Harvest in the Season of Irene

The full force of Irene never quite reached us here in the Champlain Valley.  We even were able to keep our tasting room open during that stormy, but actually mostly rainy, Sunday and we hosted many a stranded visitor.   The next day was sunny and we inspected all our vineyards.  Virtually no damage! Except for a few slightly tilted trellis posts, all looked intact.

 

A few days later the Louise Swenson and Marquette vines planted on our winery site told a different story.  All that moisture in the soil caused the nearly ripe grapes to swell up and start to crack.  And, wherever a crack appears there is danger of rot.  We are not complaining, we certainly were very lucky compared to our neighbors just a little bit south of us.  But up to that point in time our grapes were sailing into harvest in perfect condition.  We were kind of relaxed going into the harvest season.  Now we had to rapidly develop emergency plans.

The swelling phenomenon occurred on our Louise Swenson vines first.  Louise Swenson form large beautiful white grape clusters with reasonably thin skins.  When we discovered the cracking we made the decision to harvest immediately.  Thanks to a super crew of 15 or so local Vermonters we got the entire 3 ton crop off the vines very quickly.  We started at 8 AM on Sunday the 11th of September and finished by 11 AM the same day.  We would have liked to keep the grapes on the vines a few more days, but we got to them in time to prevent what was a very high quality crop from going downhill.   The delicious tasting juice is now fermenting away in our winery.

The next Irene target turned out to be our Flagship red grape, Marquette.  The grapes started to shrivel due again, to thin skins on grapes starting to swell and the cracks providing luscious targets for honey bees to feast on.  We accelerated that harvest by a week or so and this last Sunday picked them all.  There is no shortage of sweetness in the harvested grapes as the brix reading (percentage by weight that is sugar) came in at 26.8!   We will strive to make as good a red wine with these grapes as we did with the 2010 Marquette vintage.   Stay tuned.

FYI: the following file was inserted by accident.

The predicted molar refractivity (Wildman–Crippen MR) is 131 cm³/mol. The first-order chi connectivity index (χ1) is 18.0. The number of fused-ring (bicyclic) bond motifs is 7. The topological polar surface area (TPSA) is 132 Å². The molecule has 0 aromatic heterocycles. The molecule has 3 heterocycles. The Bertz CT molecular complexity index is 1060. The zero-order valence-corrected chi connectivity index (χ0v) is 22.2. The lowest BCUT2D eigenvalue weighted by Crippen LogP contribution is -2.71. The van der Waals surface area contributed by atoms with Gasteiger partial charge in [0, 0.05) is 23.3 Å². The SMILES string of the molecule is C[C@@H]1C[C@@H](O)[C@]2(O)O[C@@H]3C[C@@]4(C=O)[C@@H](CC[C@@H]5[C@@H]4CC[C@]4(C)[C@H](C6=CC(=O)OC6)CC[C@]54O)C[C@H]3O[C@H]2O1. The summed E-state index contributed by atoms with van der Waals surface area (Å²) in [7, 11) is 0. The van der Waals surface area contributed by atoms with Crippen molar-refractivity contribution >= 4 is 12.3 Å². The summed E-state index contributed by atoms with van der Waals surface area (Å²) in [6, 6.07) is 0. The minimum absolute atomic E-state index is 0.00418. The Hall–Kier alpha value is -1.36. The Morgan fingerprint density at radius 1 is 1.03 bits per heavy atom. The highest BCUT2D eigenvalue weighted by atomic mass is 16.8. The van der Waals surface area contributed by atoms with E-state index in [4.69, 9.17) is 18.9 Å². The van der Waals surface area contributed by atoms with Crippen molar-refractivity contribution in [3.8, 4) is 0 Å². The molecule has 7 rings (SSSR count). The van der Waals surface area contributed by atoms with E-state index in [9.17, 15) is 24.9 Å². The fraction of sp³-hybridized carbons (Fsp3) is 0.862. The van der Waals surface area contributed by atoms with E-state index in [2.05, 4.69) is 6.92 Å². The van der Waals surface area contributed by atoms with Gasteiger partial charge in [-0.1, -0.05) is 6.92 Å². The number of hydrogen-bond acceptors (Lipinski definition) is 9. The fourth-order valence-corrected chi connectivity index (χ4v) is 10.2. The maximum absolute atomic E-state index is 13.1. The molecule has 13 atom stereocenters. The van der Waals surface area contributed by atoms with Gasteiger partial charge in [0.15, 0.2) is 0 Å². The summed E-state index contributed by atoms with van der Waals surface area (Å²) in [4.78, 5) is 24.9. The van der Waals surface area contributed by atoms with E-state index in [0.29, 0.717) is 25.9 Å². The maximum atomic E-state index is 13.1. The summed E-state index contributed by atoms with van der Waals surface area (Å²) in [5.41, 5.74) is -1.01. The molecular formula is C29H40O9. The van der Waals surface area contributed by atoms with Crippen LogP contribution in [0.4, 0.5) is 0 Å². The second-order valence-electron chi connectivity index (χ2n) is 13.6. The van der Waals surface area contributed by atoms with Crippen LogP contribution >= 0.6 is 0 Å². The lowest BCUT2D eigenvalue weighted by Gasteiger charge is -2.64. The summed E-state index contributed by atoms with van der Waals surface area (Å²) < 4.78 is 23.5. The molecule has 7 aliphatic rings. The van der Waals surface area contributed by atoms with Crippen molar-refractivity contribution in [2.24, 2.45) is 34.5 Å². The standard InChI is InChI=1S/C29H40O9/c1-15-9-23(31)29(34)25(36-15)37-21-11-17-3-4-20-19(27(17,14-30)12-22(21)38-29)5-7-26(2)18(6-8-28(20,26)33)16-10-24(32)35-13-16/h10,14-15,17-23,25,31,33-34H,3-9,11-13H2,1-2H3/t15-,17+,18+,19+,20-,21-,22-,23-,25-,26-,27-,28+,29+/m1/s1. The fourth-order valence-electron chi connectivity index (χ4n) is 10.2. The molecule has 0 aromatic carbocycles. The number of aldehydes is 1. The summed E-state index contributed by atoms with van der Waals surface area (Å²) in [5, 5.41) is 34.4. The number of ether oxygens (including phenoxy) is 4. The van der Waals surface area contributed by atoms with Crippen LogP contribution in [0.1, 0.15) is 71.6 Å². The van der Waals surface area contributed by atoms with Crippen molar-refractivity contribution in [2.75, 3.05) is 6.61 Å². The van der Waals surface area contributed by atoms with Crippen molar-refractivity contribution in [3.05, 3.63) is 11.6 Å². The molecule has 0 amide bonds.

We’ve inspected our other vineyard plantings for Irene effects.   All our other varieties look fine except our Riesling on our Meach Cove site.  Riesling, being of pure European parentage,  is our most susceptible grape to any potential non planned-for happening.   Sure enough, the Riesling leaves, which up that that point in time were in pristine condition, developed a serious case of downy mildew.  The leaves went downhill, losing green area needed for full ripening of the Riesling grapes.   Right now the leaf canopy looks like it would normally look like in late fall……a little green and a lot of brown.  We’ve stopped the progression of the mildew on the leaves with an application of a mild fungicide suitable for application close to harvest (phosphorus acid), but the ripening power of the vines is significantly diminished.   Riesling is the latest variety to ripen so we have another 2 to 3 weeks before harvest.  We expect these very nice, disease-free grape clusters, absent sufficient green power, will not lose sufficient acid to make a good dry or semi-dry wine.  So there is the phrase “when you have lemons, make lemonade.”  We won’t make lemonade from these grapes, but our plan now is to make a sweet dessert wine.  Yup, when you have high acid, you make sweet wine to balance the acid on the palate.  The finest sweet dessert wines have high acid so we have high hopes for making a quality after- dinner wine with these grapes.

Again, we are not complaining, but we are changing our plans to accommodate to what turned out to be a latent Irene effect.

Ken